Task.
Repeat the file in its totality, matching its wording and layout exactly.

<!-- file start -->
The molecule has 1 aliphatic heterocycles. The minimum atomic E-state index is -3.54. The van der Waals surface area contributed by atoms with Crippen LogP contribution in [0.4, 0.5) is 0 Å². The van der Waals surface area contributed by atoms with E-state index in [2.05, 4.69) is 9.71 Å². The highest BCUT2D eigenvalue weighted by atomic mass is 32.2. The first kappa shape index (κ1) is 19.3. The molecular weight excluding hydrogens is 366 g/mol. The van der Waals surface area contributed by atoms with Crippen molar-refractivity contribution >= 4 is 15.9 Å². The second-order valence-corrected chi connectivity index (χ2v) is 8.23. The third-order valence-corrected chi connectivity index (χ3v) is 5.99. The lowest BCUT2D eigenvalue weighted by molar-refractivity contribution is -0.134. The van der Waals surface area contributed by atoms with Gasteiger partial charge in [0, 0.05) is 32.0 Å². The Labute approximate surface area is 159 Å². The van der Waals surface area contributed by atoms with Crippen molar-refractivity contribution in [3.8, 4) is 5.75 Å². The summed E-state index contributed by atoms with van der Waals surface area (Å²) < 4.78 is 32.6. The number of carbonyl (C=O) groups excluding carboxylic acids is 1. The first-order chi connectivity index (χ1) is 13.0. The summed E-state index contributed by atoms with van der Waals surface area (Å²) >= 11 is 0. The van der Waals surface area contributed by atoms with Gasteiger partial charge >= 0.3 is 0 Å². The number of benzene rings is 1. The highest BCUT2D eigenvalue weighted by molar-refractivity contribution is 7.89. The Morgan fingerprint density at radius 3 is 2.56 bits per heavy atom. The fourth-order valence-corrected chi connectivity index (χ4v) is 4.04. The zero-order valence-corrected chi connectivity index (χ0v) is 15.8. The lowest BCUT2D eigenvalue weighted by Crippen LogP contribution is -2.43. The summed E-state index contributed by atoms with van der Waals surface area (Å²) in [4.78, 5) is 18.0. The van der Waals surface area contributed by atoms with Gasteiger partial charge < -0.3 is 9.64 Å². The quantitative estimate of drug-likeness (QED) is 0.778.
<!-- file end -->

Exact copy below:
The molecule has 1 aliphatic heterocycles. The minimum atomic E-state index is -3.54. The van der Waals surface area contributed by atoms with Crippen LogP contribution in [0.4, 0.5) is 0 Å². The van der Waals surface area contributed by atoms with E-state index in [2.05, 4.69) is 9.71 Å². The highest BCUT2D eigenvalue weighted by atomic mass is 32.2. The first kappa shape index (κ1) is 19.3. The molecular weight excluding hydrogens is 366 g/mol. The van der Waals surface area contributed by atoms with Crippen molar-refractivity contribution >= 4 is 15.9 Å². The second-order valence-corrected chi connectivity index (χ2v) is 8.23. The third-order valence-corrected chi connectivity index (χ3v) is 5.99. The lowest BCUT2D eigenvalue weighted by molar-refractivity contribution is -0.134. The van der Waals surface area contributed by atoms with Gasteiger partial charge in [0, 0.05) is 32.0 Å². The Labute approximate surface area is 159 Å². The van der Waals surface area contributed by atoms with Crippen molar-refractivity contribution in [3.8, 4) is 5.75 Å². The summed E-state index contributed by atoms with van der Waals surface area (Å²) < 4.78 is 32.6. The number of carbonyl (C=O) groups excluding carboxylic acids is 1. The first-order chi connectivity index (χ1) is 13.0. The summed E-state index contributed by atoms with van der Waals surface area (Å²) >= 11 is 0. The van der Waals surface area contributed by atoms with Gasteiger partial charge >= 0.3 is 0 Å². The number of benzene rings is 1. The highest BCUT2D eigenvalue weighted by molar-refractivity contribution is 7.89. The Morgan fingerprint density at radius 3 is 2.56 bits per heavy atom. The fourth-order valence-corrected chi connectivity index (χ4v) is 4.04. The zero-order valence-corrected chi connectivity index (χ0v) is 15.8. The lowest BCUT2D eigenvalue weighted by Crippen LogP contribution is -2.43. The summed E-state index contributed by atoms with van der Waals surface area (Å²) in [4.78, 5) is 18.0. The van der Waals surface area contributed by atoms with Gasteiger partial charge < -0.3 is 9.64 Å². The quantitative estimate of drug-likeness (QED) is 0.778.